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· Registered
81 Posts
While I was using the spring rate calculator I noticed the stock rate is 0.490 kg/mm. I'm 180 lbs and the spring rates for my weight were 0.80 kg/mm for street use and 0.85 kg/mm for track use. I went with the 0.80 kg/mm because if I want to lighten the bike ie. muffler and battery, then the suspension will get a little tighter. I can also adjust a bit more by playing with different oil weights. It should make a world of difference.
r u sure about a .8 fork spring?
that's almost double the size spring from stock! :eek::eek::eek:
when i'd respring for my dirtbike, all i needed was a .02 - .06 jump over/under to from stock size.

· Registered
81 Posts
I got thinking about the stock spring rate and wondered what rate 0.49 kg/mm is for .... I'm guessing that the stock springs were put in just to keep the bike from falling over while on the kickstand.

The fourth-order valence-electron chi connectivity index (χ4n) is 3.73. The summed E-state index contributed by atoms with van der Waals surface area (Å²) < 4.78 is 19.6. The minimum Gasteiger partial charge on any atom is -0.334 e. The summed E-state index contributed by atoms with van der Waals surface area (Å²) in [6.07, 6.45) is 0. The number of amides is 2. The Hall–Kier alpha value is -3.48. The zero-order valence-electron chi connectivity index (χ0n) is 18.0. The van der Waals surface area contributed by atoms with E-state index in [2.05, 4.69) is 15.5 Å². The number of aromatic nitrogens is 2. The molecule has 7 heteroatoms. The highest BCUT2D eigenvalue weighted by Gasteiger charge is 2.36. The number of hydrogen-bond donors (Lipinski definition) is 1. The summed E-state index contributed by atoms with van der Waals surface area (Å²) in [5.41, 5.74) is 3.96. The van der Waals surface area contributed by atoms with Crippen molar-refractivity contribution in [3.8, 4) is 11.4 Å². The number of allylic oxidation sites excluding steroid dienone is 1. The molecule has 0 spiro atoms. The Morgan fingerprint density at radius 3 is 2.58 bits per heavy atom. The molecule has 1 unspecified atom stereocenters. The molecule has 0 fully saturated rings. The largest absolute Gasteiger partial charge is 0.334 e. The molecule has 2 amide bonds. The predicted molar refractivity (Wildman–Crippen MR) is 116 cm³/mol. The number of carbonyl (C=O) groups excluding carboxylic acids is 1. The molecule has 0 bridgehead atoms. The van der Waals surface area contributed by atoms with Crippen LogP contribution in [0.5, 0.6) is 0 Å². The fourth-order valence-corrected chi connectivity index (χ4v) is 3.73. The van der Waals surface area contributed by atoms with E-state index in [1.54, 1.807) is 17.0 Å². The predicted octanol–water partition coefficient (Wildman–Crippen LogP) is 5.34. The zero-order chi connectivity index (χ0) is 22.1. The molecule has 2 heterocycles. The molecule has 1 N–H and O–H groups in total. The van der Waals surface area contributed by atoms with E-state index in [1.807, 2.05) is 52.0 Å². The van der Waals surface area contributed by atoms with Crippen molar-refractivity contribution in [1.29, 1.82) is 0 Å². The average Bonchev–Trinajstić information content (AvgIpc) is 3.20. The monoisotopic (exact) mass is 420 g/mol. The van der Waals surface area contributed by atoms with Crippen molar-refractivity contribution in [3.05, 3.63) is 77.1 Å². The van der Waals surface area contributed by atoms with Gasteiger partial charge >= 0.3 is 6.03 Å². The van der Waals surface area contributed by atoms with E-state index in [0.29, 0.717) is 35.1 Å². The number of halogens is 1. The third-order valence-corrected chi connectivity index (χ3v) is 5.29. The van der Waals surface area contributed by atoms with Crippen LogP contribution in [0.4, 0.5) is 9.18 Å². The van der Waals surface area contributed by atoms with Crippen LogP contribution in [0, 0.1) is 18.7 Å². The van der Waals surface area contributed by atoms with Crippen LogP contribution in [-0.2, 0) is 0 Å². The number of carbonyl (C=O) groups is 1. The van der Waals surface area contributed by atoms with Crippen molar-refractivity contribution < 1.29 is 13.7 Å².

you can come close to finding this out by measuring the sag.
Rider Sag = Measured sag of bike and rider w/ rider and rider's gear.
Free Sag = Measured sag of just the bike, no rider, no rider gear.

Front -
Rider Sag - 30-35mm (25-30% of Full Travel)
Free Sag - 15-20mm (60-70% of Rider Sag)
Rear -
Rider Sag - 20-30mm (race), 30-35mm (street) (25-30% of Full Travel)
Free Sag - 5-10mm (extremely light bikes use less) (15-25% of Rider Sag)
me = 162 lbs.
w/ stock front springs:
my rider sag = 45mm
my free sag = 27mm

so, since i'm 10mm over the rider sag, then for each mm over, that will equal a certain amount of weight over the spring's ideal rate. (fyi, springs are often rated in kg/mm). if it's true that the stock spring rate is .49kg/mm, then for each mm over, that's .49kg extra weight, or about 1 lb over.
to drop from 45mm to the 30-35mm rider sag range, that's a 10-15mm difference.
so i'd have to be roughly 5 to 7.5kg lighter (11 to 16.5lbs). then from my math, the stock fork springs will work best for someone who weighs between 145-151 lbs.
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